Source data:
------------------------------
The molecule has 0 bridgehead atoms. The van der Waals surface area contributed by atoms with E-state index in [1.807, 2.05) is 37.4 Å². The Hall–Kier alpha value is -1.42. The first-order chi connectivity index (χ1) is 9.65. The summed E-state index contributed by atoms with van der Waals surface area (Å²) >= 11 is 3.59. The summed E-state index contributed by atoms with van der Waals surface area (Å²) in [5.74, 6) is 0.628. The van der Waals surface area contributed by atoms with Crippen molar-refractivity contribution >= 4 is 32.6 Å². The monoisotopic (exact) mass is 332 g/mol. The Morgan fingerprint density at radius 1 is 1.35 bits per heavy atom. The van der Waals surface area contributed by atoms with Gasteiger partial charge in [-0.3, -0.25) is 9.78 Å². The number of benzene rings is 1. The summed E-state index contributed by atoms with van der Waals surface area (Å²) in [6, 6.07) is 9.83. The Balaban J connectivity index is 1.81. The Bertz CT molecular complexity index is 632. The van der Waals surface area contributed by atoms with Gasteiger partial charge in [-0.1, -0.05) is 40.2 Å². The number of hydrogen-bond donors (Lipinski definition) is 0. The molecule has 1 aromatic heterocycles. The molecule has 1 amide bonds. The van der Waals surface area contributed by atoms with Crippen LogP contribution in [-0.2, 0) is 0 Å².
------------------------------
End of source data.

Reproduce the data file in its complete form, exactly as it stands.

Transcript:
The molecule has 0 bridgehead atoms. The van der Waals surface area contributed by atoms with E-state index in [1.807, 2.05) is 37.4 Å². The Hall–Kier alpha value is -1.42. The first-order chi connectivity index (χ1) is 9.65. The summed E-state index contributed by atoms with van der Waals surface area (Å²) >= 11 is 3.59. The summed E-state index contributed by atoms with van der Waals surface area (Å²) in [5.74, 6) is 0.628. The van der Waals surface area contributed by atoms with Crippen molar-refractivity contribution >= 4 is 32.6 Å². The monoisotopic (exact) mass is 332 g/mol. The Morgan fingerprint density at radius 1 is 1.35 bits per heavy atom. The van der Waals surface area contributed by atoms with Gasteiger partial charge in [-0.3, -0.25) is 9.78 Å². The number of benzene rings is 1. The summed E-state index contributed by atoms with van der Waals surface area (Å²) in [6, 6.07) is 9.83. The Balaban J connectivity index is 1.81. The Bertz CT molecular complexity index is 632. The van der Waals surface area contributed by atoms with Gasteiger partial charge in [-0.1, -0.05) is 40.2 Å². The number of hydrogen-bond donors (Lipinski definition) is 0. The molecule has 1 aromatic heterocycles. The molecule has 1 amide bonds. The van der Waals surface area contributed by atoms with Crippen LogP contribution in [-0.2, 0) is 0 Å².